Videogame Spectatorship and Secondary Fandom Value
Videogame, spectatorship, fandom, playbour, esports, livestreaming
About the Research
This doctoral research will investigate online videogame spectatorship fandom and commercial practices within these fandoms and their benefit to videogame design as well as player communities. The main objective of the study is to map the links between videogames what I call secondary fandom and the value flow between their fan works and the original videogame developer. Further aims are to find the ways in which these links can help developers cherish fan contributions via gameplay design, and finally to see if there are differences between secondary fandom value creation on various platforms. Secondary Fandom here refers to a fandom that has arisen one step removed from an intellectual property. A game developer releases a game, people become fans of the game and start making content out of it using the game’s IP. These fans then develop their own videogame spectator fans who may or may not be fans of the game itself. It is these fans one step removed from the game developer’s IP to which I refer to as secondary fans.
The Primary research question is: What is the relationship between videogame developers/publishers and value creation of secondary fandom? With the following sub-questions;
a) what constitutes the value creation of secondary fandom?
b) what are the effects of secondary fandom value flow on their respective fandoms?
c) how can a theoretical framework of this relationship help videogame designers, developers and publishers cherish these fan contributions to improve their design?
In researching the fan communities alongside the videogame developers, I will be able to complete a stakeholder analysis (Mitroff 1983, Brugha 2000) of this value creating process. Within each case study, I will engage in qualitative research in the form of in-depth interviews of fan content creators to gather their insights on value creation aspects of fandoms. I will engage in virtual ethnography (Hine, 2000, Pink, Horst et al, 2016) in order to experience these fan works from within the community.
I propose recruiting participants from various game spectatorship fandoms to participate in a videogame spectatorship journal. Participants will need to fill in a daily journal of their game spectatorship activities along with reflections and their honest feelings and opinions about the reasons for watching them for a time of seven consecutive days. This method is adapted and inspired by the Game Journal method used by Games and Transgressive Aesthetics project led by Kristine Jørgensen in the University of Bergen, Norway in 2016. Adapting from a pre-existing method means I am able to read up on the existing reflections on the data collection via gameplay journals that has already been published. I also found that Journaling has been used as an ethnographic tool by several other researchers (Pandey 2013, Hallet & Barber 2014 and Davies et al 2014) which gives me confidence in it as a tool. Furthermore, the idea of getting participants to write journals and then interviewing them using the journal as a stimulus reminded me of Jori Pitkänen’s chapter (2015) on stimulated recall as a game research method. In addition to the journaling process I intend to do a stakeholder analysis of associated members within the ecosystem.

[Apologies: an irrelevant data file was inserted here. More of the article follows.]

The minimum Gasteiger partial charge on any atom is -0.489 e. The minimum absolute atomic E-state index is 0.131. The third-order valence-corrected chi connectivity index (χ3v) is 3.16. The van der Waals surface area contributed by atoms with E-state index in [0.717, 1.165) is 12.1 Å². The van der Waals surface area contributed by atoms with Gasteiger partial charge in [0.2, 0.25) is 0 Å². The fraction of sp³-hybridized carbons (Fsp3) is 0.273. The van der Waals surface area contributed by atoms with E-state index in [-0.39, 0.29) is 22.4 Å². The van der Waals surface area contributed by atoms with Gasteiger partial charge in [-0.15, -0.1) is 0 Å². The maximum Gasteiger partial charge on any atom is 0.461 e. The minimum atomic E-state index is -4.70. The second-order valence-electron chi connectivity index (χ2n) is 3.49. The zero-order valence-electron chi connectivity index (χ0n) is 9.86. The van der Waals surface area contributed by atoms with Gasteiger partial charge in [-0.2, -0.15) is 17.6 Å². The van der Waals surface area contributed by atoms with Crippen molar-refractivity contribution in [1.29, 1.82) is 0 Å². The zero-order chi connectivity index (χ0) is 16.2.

Results / outcomes:
- A link between monetized fan labour and effect on parent companies.
- Framework to help game designers cherish fan contributions.
- Map of player-developer ecosystem to benefit efficient community management.
Wirman, H., & Jones, R. (2018). Voice & Sound: Player Contributions to Speech. In Avatar, Assembled: The Social and Technical Anatomy of Digital Bodies (pp. 61-69). New York: Peter Lang.
Wirman, H., & Jones, R. (2018). Let's Play Performance as Transgressive Play. In Transgression in Games and Play (pp. 99-113). Cambridge, MA: The MIT Press.
Wirman, H., & Jones, R. (2020). “Block the Spawn Point”: Play and Games in the Hong Kong 2019 Pro-democracy Protests. DiGRA ’20 – Proceedings of the 2020 DiGRA International Conference: Play Everywhere. Retrieved from http://www.digra.org/digital-library/publications/block-the-spawn-point-play-and-games-in-the-hong-kong-2019-pro-democracy-protests/
BA, University of Warwick
MSc, The Hong Kong Polytechnic University (Distinction)
Game studies, Fandom studies, Videogame Spectatorship, Esports, Hong Kong in videogames
Date of Completion